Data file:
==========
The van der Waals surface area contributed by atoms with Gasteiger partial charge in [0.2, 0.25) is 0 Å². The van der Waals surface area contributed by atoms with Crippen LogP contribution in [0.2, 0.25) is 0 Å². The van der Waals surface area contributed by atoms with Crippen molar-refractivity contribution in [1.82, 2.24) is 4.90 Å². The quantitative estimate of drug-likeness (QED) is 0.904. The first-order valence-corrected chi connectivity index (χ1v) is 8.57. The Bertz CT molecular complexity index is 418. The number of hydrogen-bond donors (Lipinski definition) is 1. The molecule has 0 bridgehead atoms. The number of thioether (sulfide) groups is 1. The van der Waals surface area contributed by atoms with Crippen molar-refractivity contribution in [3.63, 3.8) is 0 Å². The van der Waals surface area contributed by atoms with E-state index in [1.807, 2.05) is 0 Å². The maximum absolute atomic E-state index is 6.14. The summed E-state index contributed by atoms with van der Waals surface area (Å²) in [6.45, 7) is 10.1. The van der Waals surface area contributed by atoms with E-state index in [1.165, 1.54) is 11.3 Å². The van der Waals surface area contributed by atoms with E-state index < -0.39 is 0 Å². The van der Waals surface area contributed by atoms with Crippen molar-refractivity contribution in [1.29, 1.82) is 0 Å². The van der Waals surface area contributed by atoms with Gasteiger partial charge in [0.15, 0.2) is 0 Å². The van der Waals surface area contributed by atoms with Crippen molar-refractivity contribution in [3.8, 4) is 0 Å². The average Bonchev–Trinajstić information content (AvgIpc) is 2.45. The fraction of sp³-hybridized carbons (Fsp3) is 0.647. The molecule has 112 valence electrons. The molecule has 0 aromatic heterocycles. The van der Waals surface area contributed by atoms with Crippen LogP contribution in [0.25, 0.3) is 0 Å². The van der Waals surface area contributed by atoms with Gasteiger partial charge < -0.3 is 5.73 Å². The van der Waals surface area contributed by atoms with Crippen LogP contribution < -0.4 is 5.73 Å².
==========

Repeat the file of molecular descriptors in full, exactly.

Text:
The van der Waals surface area contributed by atoms with Gasteiger partial charge in [0.2, 0.25) is 0 Å². The van der Waals surface area contributed by atoms with Crippen LogP contribution in [0.2, 0.25) is 0 Å². The van der Waals surface area contributed by atoms with Crippen molar-refractivity contribution in [1.82, 2.24) is 4.90 Å². The quantitative estimate of drug-likeness (QED) is 0.904. The first-order valence-corrected chi connectivity index (χ1v) is 8.57. The Bertz CT molecular complexity index is 418. The number of hydrogen-bond donors (Lipinski definition) is 1. The molecule has 0 bridgehead atoms. The number of thioether (sulfide) groups is 1. The van der Waals surface area contributed by atoms with Crippen molar-refractivity contribution in [3.63, 3.8) is 0 Å². The van der Waals surface area contributed by atoms with E-state index in [1.807, 2.05) is 0 Å². The maximum absolute atomic E-state index is 6.14. The summed E-state index contributed by atoms with van der Waals surface area (Å²) in [6.45, 7) is 10.1. The van der Waals surface area contributed by atoms with E-state index in [1.165, 1.54) is 11.3 Å². The van der Waals surface area contributed by atoms with E-state index < -0.39 is 0 Å². The van der Waals surface area contributed by atoms with Crippen molar-refractivity contribution in [1.29, 1.82) is 0 Å². The van der Waals surface area contributed by atoms with Gasteiger partial charge in [0.15, 0.2) is 0 Å². The van der Waals surface area contributed by atoms with Crippen molar-refractivity contribution in [3.8, 4) is 0 Å². The average Bonchev–Trinajstić information content (AvgIpc) is 2.45. The fraction of sp³-hybridized carbons (Fsp3) is 0.647. The molecule has 112 valence electrons. The molecule has 0 aromatic heterocycles. The van der Waals surface area contributed by atoms with Crippen LogP contribution in [0.25, 0.3) is 0 Å². The van der Waals surface area contributed by atoms with Gasteiger partial charge < -0.3 is 5.73 Å². The van der Waals surface area contributed by atoms with Crippen LogP contribution < -0.4 is 5.73 Å².